Shouting it out loud

03 Oct 2019 / 10:26 H.

SEX is still very much a taboo subject among Malaysians, with very few avenues of information for those who want to educate themselves on sex and reproductive health, or even those who are merely curious.

Even the most accessible source of information, the internet, can be fraught with inaccuracies and misconceptions.

Hoping to break the stigma surrounding this topic is sex and body positivity advocate Jasmine Rajah.

This 29-year-old has been working for the past few years to encourage open and honest conversations on sexual health, relationships and body positivity.

She spreads her views through her online platform, Ohheymissking, on both Facebook and Instagram, and has plans to establish a podcast and YouTube channel in future to reach out to more youths.

Tell us a little about yourself.

“I was born in Kota Kinabalu, Sabah. My dad is a tour guide and my mother is a school administrator. I am their eldest child. I have a sister who is two years younger than me.

“I have a bachelor of arts in International Studies, [for which I also] took gender studies.

“I have worked for a year with Pacos, a community-based organisation dedicated towards supporting indigenous communities in Sabah.

“Right now I am a talent manager [of] a group of 10 women, including models and actresses.”

What motivated you to start this platform?

“When I was 16, I did not have anyone to talk to about sexual health, relationships and body positivity. Everyone who was taking about these issues on the internet was from the western world.

“I needed someone from this part of the world who understood my culture. I decided to be that someone, [whom] other youths needed.”

What are some of the topics you discuss on your platform?

“I have discussed how to identify a toxic relationship, and what you can do to end the toxic relationship. I have also discussed what are safe, unsafe and unwanted touches.

“I have talked about internet safety, [and being] careful about what kind of information you put on your social media.

“I have started a column called Myth Monday where I dispel myths. For example, some people believe eating pineapple causes miscarriage and induces labour. I do my research and provide some facts that show how this is not true.”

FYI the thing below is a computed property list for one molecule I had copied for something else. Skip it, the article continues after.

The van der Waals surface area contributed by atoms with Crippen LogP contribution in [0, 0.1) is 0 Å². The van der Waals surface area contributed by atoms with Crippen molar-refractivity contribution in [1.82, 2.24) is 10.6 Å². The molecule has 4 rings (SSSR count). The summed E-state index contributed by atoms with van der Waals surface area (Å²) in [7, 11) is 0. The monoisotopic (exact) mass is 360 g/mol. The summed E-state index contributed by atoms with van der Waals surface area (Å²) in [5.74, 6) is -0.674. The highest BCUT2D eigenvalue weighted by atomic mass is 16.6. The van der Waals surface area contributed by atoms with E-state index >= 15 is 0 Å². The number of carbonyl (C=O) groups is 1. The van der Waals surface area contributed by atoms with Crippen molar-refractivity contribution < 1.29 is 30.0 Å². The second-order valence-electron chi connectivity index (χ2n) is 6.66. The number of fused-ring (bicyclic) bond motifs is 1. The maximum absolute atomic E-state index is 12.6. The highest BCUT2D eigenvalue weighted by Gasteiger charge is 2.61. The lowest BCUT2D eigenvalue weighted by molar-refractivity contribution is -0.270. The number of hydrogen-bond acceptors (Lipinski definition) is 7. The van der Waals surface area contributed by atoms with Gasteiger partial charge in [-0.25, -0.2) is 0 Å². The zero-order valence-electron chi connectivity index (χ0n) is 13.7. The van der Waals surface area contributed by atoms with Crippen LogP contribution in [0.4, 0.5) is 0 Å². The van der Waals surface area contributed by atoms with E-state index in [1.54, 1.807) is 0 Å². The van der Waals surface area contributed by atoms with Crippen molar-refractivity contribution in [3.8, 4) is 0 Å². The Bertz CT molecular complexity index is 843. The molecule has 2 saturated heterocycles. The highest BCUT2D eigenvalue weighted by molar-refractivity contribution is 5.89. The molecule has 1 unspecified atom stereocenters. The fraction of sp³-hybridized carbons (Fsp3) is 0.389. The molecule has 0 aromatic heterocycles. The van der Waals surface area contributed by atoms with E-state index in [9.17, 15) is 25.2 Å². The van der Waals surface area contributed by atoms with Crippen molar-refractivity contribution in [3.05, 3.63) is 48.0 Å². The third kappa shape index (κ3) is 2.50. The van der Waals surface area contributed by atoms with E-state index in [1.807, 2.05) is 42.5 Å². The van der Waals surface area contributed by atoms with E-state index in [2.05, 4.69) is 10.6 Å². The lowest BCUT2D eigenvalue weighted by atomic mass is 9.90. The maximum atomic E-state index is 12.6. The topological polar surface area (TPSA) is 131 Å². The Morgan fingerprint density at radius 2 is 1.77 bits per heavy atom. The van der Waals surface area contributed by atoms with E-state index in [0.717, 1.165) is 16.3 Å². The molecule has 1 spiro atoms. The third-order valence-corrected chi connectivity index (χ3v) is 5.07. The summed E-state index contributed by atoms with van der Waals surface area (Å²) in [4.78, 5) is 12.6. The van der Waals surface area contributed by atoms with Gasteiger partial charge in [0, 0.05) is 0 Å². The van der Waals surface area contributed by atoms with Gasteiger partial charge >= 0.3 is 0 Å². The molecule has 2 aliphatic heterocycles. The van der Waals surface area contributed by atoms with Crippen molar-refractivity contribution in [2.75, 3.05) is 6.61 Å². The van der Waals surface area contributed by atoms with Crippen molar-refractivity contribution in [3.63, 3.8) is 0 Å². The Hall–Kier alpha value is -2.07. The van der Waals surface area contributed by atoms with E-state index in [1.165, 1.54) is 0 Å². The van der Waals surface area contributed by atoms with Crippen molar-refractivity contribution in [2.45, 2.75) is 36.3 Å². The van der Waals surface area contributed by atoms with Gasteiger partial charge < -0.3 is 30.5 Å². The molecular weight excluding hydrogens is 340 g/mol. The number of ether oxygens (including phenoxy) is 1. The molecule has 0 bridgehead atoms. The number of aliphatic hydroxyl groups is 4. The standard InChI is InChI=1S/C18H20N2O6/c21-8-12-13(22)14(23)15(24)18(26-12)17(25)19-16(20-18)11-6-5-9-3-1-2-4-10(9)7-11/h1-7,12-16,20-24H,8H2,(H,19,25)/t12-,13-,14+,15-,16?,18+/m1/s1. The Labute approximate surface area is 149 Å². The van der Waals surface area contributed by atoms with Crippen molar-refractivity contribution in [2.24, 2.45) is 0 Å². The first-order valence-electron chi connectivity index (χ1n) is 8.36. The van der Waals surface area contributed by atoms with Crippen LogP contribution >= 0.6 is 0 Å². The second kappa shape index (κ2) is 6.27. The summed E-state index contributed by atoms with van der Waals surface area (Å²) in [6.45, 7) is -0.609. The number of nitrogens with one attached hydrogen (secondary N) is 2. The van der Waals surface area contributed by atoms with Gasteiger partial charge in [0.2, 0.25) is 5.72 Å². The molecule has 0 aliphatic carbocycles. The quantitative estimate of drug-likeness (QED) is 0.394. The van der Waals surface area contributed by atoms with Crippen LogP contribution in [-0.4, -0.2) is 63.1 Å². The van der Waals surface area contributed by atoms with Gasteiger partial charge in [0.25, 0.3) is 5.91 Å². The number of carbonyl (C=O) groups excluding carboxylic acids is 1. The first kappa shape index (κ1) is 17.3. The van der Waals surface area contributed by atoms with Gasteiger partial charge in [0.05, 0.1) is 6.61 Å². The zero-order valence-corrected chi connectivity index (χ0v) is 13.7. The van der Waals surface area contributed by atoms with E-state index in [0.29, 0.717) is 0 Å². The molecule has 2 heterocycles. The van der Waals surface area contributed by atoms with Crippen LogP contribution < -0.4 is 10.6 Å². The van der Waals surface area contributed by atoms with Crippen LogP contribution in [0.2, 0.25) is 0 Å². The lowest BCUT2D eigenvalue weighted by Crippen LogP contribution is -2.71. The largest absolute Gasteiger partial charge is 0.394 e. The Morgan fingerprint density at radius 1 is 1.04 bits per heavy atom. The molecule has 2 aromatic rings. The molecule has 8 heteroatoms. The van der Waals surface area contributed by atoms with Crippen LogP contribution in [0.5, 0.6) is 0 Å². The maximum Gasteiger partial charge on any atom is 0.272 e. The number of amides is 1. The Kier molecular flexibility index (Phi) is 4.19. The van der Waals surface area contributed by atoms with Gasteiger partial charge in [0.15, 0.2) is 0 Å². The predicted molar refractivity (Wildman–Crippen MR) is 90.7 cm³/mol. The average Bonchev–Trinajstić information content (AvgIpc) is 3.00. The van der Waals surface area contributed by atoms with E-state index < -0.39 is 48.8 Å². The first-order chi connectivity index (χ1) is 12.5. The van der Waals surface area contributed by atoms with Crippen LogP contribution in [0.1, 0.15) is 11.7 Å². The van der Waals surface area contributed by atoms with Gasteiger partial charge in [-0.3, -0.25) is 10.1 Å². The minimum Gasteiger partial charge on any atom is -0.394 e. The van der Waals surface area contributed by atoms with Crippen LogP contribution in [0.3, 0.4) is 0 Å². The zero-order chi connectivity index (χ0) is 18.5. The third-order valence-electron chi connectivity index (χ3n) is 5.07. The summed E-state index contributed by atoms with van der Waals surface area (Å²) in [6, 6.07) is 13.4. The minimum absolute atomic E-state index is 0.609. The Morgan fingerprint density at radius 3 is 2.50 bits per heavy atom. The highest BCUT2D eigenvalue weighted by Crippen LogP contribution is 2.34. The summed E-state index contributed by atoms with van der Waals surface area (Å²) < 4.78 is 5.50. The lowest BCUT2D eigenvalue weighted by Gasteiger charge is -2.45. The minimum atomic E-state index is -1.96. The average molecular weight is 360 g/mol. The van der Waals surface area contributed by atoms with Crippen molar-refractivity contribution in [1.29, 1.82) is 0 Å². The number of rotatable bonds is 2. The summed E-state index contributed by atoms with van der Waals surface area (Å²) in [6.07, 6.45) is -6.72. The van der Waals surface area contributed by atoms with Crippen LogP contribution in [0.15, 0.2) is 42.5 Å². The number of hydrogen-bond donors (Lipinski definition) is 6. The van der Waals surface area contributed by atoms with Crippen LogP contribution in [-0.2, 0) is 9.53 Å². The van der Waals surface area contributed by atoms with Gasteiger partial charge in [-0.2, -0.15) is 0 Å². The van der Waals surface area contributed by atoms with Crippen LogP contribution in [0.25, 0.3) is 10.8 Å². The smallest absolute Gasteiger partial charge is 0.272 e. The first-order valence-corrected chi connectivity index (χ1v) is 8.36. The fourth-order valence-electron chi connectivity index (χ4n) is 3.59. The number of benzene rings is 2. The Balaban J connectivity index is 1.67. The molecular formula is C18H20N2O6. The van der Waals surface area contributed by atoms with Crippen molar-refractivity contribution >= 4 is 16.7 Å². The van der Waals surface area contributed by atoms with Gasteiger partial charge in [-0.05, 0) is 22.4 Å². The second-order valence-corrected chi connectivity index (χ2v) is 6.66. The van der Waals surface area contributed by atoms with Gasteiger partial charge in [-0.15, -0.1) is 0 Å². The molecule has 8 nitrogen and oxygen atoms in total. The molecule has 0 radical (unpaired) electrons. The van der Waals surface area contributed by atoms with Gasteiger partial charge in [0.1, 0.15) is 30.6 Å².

Tell us more your body positivity programme.

“When I was younger, I was depressed and negative. People were always talking about my size, asking me to reduce my weight.

“In time, I learned to love myself. I refuse to follow the stereotype of ‘a fat girl with low self-esteem who is always hungry for love’.

“Physically, I may not impress you, but I am done with people who judge me by how I look. I want to impress you with my actions. I want people to judge me by what I have achieved.

“I am telling youths to love who they are, and to not compare themselves to other people. Everyone has a special ability. Focus on what you have, and not what you do not have.”

Do you think there is pressure now to look beautiful and fit all the time?

“Yes. It is not only women who suffer from this. There is pressure on men to look fit, too. But at the same time, there are a lot of movements that encourage you to love who you are.

“For example, there is a movement here called True Complexion which empowers and inspires people who have skin conditions and other physical, mental or emotional characteristics that might not be considered normal or beautiful.”

Where do you see this platform, five years from now?

“I would love to work with the Ministry of Education and discuss these issues in schools.”

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